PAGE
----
Ven-Chura-imported-from-Peru-2002

Waratah Flats Founder Stock

The bulk of our breeding herd today can be traced back to a number of selected individuals that have made their mark on the genetic base of the Waratah Flats alpaca herd.

Unique males:

Somerset Peruvian Heritage – medium fawn male imported from Peru in 1996 (fleece tested at 6 years old – 23.8u, 4.2 SD and CV of 18.6%)

Kiahere Peruvian Ven Chura – dark fawn male imported from Peru in 2002 (fleece tested at 9 years old – 22.1u, 3.9 SD and CV of 17.6%)

Forestglen Seth – dark fawn male imported from Australia in 2007 (fleece tested at 9 years old – 19.3u, 3.4 SD and CV of 17.3%)

Each of these males was selected according to our Alpaca Breeding Values: through the use of progeny (and sibling) testing, evaluation of herd annual fibre testing results and supported by phenotypic evaluation. Each carried their low micron and SD into their mature years and all have made significant improvements to the Waratah Flats herd as a result of progeny testing their own offspring. Now their sons and daughter are carrying us on into the future and their legacy lives on.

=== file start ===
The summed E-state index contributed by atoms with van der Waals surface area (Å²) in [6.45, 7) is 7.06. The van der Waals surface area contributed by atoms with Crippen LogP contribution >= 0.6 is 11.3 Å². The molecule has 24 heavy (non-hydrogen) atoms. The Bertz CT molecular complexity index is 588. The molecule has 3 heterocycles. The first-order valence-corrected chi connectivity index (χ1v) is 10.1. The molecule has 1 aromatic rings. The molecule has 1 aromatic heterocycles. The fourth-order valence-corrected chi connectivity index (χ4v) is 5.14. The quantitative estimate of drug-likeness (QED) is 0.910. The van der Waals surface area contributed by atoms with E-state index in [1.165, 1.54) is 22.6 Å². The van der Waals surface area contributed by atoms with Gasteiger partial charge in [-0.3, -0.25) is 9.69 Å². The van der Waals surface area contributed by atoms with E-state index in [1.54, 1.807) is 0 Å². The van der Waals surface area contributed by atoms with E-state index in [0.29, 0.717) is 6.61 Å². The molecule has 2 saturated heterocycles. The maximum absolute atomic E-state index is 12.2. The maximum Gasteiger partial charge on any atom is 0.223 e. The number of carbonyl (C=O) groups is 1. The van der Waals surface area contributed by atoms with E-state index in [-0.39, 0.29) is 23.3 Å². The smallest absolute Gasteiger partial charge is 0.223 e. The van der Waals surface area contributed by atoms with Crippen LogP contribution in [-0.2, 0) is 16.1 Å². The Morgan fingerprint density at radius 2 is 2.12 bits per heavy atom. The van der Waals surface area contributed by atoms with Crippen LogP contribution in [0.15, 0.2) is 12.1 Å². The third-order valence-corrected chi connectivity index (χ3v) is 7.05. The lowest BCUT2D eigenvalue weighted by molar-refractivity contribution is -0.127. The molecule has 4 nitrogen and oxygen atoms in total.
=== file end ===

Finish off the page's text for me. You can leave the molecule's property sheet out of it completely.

Iconic females:

Waratah Flats Macusani Quetzal – medium fawn female imported from Peru in 2002 (fleece tested at 4 years old – 17.3u, 2.8 SD and CV of 16.8%)

Waratah Flats Macusani Toucan – medium fawn female imported from Peru in 2002 (fleece tested at 4 years – 15.9u, 2.6 SD and CV of 15.7%)

Waratah Flats Macusani Curassow – light fawn female imported from Peru in 2002 (fleece tested at 4 years – 18.2u, 3.1 SD and CV of 17.6%)

Waratah Flats Macusani Tanager – light fawn female imported from Peru in 2002 (fleece tested at 4 years – 17.9u, 2.9 SD and CV of 16.2%)

Waratah Flats Macusani Jacana – medium fawn female imported from Peru in 2002 (fleece tested at 4 years – 18.1u, 3.2 SD and CV of 18.2%)

Waratah Flats Paucar Juanita – dark fawn female imported from Peru in 2002 (fleece tested at 4 years – 16.8u, 2.8 SD and CV of 16.1%)

All of these females were selected in Peru by Lynda and Paul, in a process that involved screening thousand of possible candidates, followed by quarantine and shipping exercise that took almost 12 months. Every one of these females has contributed significantly to the Waratah Flats herd, with 80% of our current breeding females now having an ancestral link to one or more of these females.